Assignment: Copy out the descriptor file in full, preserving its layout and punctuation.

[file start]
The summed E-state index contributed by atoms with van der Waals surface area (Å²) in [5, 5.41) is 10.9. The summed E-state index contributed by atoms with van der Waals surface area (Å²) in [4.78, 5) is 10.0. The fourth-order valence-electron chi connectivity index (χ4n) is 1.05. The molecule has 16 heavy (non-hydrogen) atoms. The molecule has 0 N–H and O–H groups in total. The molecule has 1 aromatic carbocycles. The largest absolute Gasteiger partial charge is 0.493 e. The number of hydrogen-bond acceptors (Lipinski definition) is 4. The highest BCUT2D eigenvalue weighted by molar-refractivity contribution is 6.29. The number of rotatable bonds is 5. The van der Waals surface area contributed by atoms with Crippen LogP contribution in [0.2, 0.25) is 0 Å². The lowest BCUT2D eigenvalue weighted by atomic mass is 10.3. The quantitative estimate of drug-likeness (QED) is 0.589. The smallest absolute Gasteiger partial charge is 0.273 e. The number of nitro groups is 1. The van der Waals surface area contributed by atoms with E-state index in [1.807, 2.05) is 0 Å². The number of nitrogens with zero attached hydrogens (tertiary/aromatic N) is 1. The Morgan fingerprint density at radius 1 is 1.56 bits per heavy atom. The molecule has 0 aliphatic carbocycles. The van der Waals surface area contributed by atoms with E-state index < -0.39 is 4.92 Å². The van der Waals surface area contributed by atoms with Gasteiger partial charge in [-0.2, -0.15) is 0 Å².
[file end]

The summed E-state index contributed by atoms with van der Waals surface area (Å²) in [5, 5.41) is 10.9. The summed E-state index contributed by atoms with van der Waals surface area (Å²) in [4.78, 5) is 10.0. The fourth-order valence-electron chi connectivity index (χ4n) is 1.05. The molecule has 16 heavy (non-hydrogen) atoms. The molecule has 0 N–H and O–H groups in total. The molecule has 1 aromatic carbocycles. The largest absolute Gasteiger partial charge is 0.493 e. The number of hydrogen-bond acceptors (Lipinski definition) is 4. The highest BCUT2D eigenvalue weighted by molar-refractivity contribution is 6.29. The number of rotatable bonds is 5. The van der Waals surface area contributed by atoms with Crippen LogP contribution in [0.2, 0.25) is 0 Å². The lowest BCUT2D eigenvalue weighted by atomic mass is 10.3. The quantitative estimate of drug-likeness (QED) is 0.589. The smallest absolute Gasteiger partial charge is 0.273 e. The number of nitro groups is 1. The van der Waals surface area contributed by atoms with E-state index in [1.807, 2.05) is 0 Å². The number of nitrogens with zero attached hydrogens (tertiary/aromatic N) is 1. The Morgan fingerprint density at radius 1 is 1.56 bits per heavy atom. The molecule has 0 aliphatic carbocycles. The van der Waals surface area contributed by atoms with E-state index < -0.39 is 4.92 Å². The van der Waals surface area contributed by atoms with Gasteiger partial charge in [-0.2, -0.15) is 0 Å².